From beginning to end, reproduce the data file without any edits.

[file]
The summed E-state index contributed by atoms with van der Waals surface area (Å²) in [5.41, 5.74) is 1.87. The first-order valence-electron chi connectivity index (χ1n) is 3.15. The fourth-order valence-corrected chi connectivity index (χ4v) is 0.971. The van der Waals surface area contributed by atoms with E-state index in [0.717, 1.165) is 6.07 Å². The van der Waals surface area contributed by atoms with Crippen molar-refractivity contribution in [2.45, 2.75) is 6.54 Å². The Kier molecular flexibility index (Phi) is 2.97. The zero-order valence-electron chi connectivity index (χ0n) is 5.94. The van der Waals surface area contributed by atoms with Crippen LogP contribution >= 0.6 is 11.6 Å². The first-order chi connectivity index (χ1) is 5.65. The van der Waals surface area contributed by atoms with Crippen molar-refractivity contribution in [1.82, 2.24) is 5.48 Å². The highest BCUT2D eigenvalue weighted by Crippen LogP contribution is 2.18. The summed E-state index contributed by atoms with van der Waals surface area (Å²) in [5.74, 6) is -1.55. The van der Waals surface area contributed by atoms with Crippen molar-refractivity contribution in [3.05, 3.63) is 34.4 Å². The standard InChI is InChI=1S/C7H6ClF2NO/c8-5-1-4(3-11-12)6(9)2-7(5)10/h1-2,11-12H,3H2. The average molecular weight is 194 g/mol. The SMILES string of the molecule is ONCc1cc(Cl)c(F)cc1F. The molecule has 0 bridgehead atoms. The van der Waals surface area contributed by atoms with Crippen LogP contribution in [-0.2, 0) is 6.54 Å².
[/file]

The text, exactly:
The summed E-state index contributed by atoms with van der Waals surface area (Å²) in [5.41, 5.74) is 1.87. The first-order valence-electron chi connectivity index (χ1n) is 3.15. The fourth-order valence-corrected chi connectivity index (χ4v) is 0.971. The van der Waals surface area contributed by atoms with E-state index in [0.717, 1.165) is 6.07 Å². The van der Waals surface area contributed by atoms with Crippen molar-refractivity contribution in [2.45, 2.75) is 6.54 Å². The Kier molecular flexibility index (Phi) is 2.97. The zero-order valence-electron chi connectivity index (χ0n) is 5.94. The van der Waals surface area contributed by atoms with Crippen LogP contribution >= 0.6 is 11.6 Å². The first-order chi connectivity index (χ1) is 5.65. The van der Waals surface area contributed by atoms with Crippen molar-refractivity contribution in [1.82, 2.24) is 5.48 Å². The highest BCUT2D eigenvalue weighted by Crippen LogP contribution is 2.18. The summed E-state index contributed by atoms with van der Waals surface area (Å²) in [5.74, 6) is -1.55. The van der Waals surface area contributed by atoms with Crippen molar-refractivity contribution in [3.05, 3.63) is 34.4 Å². The standard InChI is InChI=1S/C7H6ClF2NO/c8-5-1-4(3-11-12)6(9)2-7(5)10/h1-2,11-12H,3H2. The average molecular weight is 194 g/mol. The SMILES string of the molecule is ONCc1cc(Cl)c(F)cc1F. The molecule has 0 bridgehead atoms. The van der Waals surface area contributed by atoms with Crippen LogP contribution in [-0.2, 0) is 6.54 Å².